Exploring hot topics around the New England Patriots in mailbag form:
Hi Mike. Was re-reading your WR piece from last week. If Decker fits in well and develops a chemistry with TB plus taking into account his time with McDaniels in DEN, is he a threat to Dorsett (even though he’s not the speedy deep threat PD is)?
— Brian Goodwin (@brian22goodwin) August 7, 2018
Brian, I don’t view the arrival of Eric Decker (signed on Aug. 3) as having a direct trickle-down effect on Phillip Dorsett‘s chances of sticking. I think Dorsett is safe for the opening of the season, especially given Julian Edelman‘s four-game suspension. But I do think the position is not particularly strong and any chances of upgrading via trade should be considered. As of now, my breakdown on the top of the receiver depth chart to open the year would look like this:
And from there, my view of the top questions still to be answered this preseason are: Does Kenny Britt‘s return from a hamstring injury go smoothly, as he seemed to be practicing well in the spring, and earn him a spot in that top group? Do punt returners/slot options Riley McCarron and Braxton Berrios make a charge for a spot along with Devin Lucien?
There’s obviously always a chance of adding another receiver via trade or waivers, and the chance of a surprise, but the importance of having pass-catchers who have spent time with Tom Brady in training camp makes me feel more confident in locking in the aforementioned players.
I feel like Hollister has shown some flashes. Would they be confident rolling with him as a primary backup if they could get something for Allen or Tye?
— Jason Gallagher (@Soxfan893) August 7, 2018
Jacob Hollister, who enters his second year with the Patriots after making the club in 2017 as an undrafted free agent, is in line for a larger role than he had in 2017 when he played 87 total offensive snaps. But in this scenario, my belief is that the Patriots wouldn’t view him as a direct replacement for someone like Dwayne Allen because they have much different playing styles. The 6-foot-4, 245-pound Hollister runs well, catches the ball in traffic, and is more of a “move” tight end. While he is competitive as a blocker at the end of the line of scrimmage, the Patriots wouldn’t be fully maximizing his skill set by relying on him in that role. Meanwhile, the 6-3, 265-pound Allen is one of the NFL’s better blocking tight ends who isn’t going to be as big of a factor as a pass-catcher.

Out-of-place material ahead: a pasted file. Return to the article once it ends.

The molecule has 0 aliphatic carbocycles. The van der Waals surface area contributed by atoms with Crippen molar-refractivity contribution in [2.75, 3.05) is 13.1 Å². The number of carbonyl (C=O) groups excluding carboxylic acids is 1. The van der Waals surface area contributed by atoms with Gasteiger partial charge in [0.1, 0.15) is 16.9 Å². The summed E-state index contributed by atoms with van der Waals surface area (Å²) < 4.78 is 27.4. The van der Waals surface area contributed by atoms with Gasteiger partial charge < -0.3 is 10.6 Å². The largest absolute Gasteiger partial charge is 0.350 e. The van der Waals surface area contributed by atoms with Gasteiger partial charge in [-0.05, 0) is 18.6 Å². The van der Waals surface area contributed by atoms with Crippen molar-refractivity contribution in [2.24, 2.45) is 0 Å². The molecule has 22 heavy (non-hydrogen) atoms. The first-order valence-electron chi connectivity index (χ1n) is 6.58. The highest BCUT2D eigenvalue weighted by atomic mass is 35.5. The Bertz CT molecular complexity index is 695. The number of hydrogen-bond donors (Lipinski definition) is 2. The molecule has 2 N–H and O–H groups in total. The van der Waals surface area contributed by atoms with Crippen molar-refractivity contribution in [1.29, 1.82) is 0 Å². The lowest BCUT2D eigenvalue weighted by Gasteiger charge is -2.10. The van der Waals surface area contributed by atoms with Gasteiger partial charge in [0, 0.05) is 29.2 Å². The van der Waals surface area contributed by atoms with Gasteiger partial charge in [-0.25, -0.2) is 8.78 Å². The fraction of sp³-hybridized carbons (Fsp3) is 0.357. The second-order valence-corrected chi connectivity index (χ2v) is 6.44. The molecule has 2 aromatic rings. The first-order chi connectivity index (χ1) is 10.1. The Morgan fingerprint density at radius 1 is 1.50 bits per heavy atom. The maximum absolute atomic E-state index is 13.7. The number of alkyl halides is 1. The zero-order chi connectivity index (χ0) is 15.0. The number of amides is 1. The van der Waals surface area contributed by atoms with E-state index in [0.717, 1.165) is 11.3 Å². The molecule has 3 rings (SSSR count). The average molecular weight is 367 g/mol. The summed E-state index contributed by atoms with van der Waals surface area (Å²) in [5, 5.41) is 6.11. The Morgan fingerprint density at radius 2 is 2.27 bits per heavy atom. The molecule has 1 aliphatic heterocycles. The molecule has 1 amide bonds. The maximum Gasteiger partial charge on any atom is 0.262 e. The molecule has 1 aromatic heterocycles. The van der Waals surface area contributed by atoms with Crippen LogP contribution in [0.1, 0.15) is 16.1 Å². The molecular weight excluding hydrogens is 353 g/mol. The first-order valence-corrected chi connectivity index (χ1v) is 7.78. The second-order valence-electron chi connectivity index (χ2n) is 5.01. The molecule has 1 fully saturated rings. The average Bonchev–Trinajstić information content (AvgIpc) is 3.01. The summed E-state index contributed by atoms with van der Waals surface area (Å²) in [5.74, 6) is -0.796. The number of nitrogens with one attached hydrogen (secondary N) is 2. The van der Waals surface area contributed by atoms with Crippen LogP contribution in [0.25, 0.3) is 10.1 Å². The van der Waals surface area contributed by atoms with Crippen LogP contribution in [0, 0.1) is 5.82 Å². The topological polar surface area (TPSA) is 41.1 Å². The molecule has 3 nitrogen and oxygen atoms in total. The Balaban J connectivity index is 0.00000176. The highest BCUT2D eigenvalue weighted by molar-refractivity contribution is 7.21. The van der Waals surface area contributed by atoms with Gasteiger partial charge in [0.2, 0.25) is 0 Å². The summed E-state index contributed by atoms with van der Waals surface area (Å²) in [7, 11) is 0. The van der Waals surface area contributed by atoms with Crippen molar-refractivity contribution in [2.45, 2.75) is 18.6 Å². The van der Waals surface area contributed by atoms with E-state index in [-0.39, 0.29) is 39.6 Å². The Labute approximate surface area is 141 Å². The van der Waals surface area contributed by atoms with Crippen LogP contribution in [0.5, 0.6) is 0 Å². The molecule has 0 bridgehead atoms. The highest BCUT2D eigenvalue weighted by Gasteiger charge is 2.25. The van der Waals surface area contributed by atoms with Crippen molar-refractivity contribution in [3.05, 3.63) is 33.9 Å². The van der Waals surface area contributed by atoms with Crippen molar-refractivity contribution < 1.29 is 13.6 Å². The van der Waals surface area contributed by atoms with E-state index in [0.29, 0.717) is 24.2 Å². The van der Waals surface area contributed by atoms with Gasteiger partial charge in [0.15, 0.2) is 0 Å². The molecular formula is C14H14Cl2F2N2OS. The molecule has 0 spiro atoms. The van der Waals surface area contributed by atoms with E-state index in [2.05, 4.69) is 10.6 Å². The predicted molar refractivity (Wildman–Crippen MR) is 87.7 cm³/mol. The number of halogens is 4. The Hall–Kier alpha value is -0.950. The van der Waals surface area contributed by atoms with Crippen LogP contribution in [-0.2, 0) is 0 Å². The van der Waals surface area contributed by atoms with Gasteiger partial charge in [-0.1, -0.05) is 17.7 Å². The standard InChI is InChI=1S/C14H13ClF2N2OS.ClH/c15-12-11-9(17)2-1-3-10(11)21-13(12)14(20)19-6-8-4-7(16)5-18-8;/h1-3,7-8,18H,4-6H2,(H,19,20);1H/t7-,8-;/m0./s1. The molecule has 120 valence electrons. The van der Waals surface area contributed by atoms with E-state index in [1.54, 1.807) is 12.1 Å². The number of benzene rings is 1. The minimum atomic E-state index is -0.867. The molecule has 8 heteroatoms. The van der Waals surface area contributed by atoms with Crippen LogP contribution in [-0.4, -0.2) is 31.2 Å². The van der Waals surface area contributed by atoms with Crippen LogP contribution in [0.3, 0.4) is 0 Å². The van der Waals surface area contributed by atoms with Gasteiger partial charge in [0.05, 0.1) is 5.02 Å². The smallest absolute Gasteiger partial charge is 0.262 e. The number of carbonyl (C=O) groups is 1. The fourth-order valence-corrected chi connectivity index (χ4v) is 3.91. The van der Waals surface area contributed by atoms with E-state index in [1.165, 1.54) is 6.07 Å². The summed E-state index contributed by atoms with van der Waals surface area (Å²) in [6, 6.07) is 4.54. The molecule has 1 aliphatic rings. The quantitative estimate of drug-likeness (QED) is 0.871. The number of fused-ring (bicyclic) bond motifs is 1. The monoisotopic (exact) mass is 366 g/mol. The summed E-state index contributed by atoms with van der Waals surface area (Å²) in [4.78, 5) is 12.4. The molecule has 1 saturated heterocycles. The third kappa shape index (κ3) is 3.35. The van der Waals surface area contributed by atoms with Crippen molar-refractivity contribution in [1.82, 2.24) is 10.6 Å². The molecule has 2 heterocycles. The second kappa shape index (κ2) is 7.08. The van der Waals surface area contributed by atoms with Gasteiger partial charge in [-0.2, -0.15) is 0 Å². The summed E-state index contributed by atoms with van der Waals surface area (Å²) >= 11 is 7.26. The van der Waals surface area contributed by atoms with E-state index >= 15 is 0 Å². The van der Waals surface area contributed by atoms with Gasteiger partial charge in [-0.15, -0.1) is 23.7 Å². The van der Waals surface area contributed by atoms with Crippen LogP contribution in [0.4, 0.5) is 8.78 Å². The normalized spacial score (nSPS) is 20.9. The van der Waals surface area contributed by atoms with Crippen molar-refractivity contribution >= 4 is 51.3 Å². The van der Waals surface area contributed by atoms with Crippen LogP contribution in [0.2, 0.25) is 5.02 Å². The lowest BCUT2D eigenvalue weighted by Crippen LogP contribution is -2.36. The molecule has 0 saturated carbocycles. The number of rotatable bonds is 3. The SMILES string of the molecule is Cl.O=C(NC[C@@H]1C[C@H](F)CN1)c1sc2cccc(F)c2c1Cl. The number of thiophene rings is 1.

So the way I look at the team’s tight end group is that you have Rob Gronkowski and then a 2A/2B situation with Hollister/Allen depending on how offensive coordinator Josh McDaniels wants to attack the defense.
Taking this one step further, the first thing you want to look for in a two-TE set is how the defense decides to match it personnel-wise. With a Gronkowski/Hollister combination, there is a greater chance of seeing a sub defense because of the threat in the passing game. With a Gronkowski/Allen combination, there might be a greater chance to see a base defense, which could be a more favorable matchup depending on the week.
As for Will Tye (6-2, 260 pounds), he falls into more of the Hollister category in terms of playing style, but I view him as having longer odds to make the roster. Meanwhile, rookie Ryan Izzo, the seventh-round pick from Florida State, had a solid debut on Thursday and could make a charge to stick around.
In the end, I view the most likely scenario for the Patriots as one in which they keep Gronkowski, Hollister and Allen, which has potential to be one of the NFL’s best top-to-bottom tight end depth charts.
@MikeReiss what’s the story with Jason McCourty? Seems non existent in camp. He was ranked higher than Gilmore and Butler in some publications last year for a crap Browns team.
— 🇺🇸❌ Nopepr11 ❌🇺🇸 (@NoPepr11) August 7, 2018
Jason McCourty has been running with the second unit, playing mostly opposite undrafted JC Jackson, who has been one of the under-the-radar players emerging with a solid chance to make the roster. I would put McCourty on the roster bubble, as I view the cornerback locks as Stephon Gilmore, Eric Rowe and second-round pick Duke Dawson. What is working against McCourty, assuming everyone is healthy, is that the No. 4-5-6 cornerback spots (depending on how many stick) are often determined with special-teams contributions in mind and he has a limited role in the kicking game. Jackson, for example, has been working as a gunner covering punts. Other players like Jonathan Jones (top coverage player with high-end speed) and Cyrus Jones (potential returner) also have some level of value in that area. When I watch McCourty, I believe he can still play and help this team (or another team). He’s also a top locker room presence. So he has a lot of things going for him, but as for his place on the 2018 Patriots, I believe it is going to be tied to how some of the other pieces around him come together.